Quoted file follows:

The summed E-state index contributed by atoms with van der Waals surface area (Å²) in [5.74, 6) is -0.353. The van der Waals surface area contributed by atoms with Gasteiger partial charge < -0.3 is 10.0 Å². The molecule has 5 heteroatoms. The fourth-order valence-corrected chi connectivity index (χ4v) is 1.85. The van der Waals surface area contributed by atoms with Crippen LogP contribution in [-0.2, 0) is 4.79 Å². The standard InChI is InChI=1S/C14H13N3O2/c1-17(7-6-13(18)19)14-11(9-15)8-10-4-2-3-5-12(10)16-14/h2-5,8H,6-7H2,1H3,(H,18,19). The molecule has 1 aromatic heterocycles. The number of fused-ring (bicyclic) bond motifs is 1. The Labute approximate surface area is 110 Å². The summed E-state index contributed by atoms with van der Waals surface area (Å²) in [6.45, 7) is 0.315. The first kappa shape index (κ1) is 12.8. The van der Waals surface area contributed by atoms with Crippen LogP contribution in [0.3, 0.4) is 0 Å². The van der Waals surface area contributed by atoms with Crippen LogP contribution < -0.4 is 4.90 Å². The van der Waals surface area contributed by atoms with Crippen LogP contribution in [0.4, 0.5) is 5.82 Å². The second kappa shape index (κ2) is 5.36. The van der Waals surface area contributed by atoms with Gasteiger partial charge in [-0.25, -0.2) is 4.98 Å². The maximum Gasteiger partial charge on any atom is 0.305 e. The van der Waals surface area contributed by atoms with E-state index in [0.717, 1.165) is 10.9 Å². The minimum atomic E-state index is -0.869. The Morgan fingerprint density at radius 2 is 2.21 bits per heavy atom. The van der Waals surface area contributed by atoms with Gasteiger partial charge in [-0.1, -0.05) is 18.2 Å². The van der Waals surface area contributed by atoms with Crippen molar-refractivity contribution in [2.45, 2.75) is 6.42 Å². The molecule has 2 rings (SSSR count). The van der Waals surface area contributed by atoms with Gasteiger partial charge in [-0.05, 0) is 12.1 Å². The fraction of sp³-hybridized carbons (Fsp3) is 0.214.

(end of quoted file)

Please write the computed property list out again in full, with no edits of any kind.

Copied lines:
The summed E-state index contributed by atoms with van der Waals surface area (Å²) in [5.74, 6) is -0.353. The van der Waals surface area contributed by atoms with Gasteiger partial charge < -0.3 is 10.0 Å². The molecule has 5 heteroatoms. The fourth-order valence-corrected chi connectivity index (χ4v) is 1.85. The van der Waals surface area contributed by atoms with Crippen LogP contribution in [-0.2, 0) is 4.79 Å². The standard InChI is InChI=1S/C14H13N3O2/c1-17(7-6-13(18)19)14-11(9-15)8-10-4-2-3-5-12(10)16-14/h2-5,8H,6-7H2,1H3,(H,18,19). The molecule has 1 aromatic heterocycles. The number of fused-ring (bicyclic) bond motifs is 1. The Labute approximate surface area is 110 Å². The summed E-state index contributed by atoms with van der Waals surface area (Å²) in [6.45, 7) is 0.315. The first kappa shape index (κ1) is 12.8. The van der Waals surface area contributed by atoms with Crippen LogP contribution in [0.3, 0.4) is 0 Å². The van der Waals surface area contributed by atoms with Crippen LogP contribution < -0.4 is 4.90 Å². The van der Waals surface area contributed by atoms with Crippen LogP contribution in [0.4, 0.5) is 5.82 Å². The second kappa shape index (κ2) is 5.36. The van der Waals surface area contributed by atoms with Gasteiger partial charge in [-0.25, -0.2) is 4.98 Å². The maximum Gasteiger partial charge on any atom is 0.305 e. The van der Waals surface area contributed by atoms with E-state index in [0.717, 1.165) is 10.9 Å². The minimum atomic E-state index is -0.869. The Morgan fingerprint density at radius 2 is 2.21 bits per heavy atom. The van der Waals surface area contributed by atoms with Gasteiger partial charge in [-0.1, -0.05) is 18.2 Å². The van der Waals surface area contributed by atoms with Crippen molar-refractivity contribution in [2.45, 2.75) is 6.42 Å². The molecule has 2 rings (SSSR count). The van der Waals surface area contributed by atoms with Gasteiger partial charge in [-0.05, 0) is 12.1 Å². The fraction of sp³-hybridized carbons (Fsp3) is 0.214.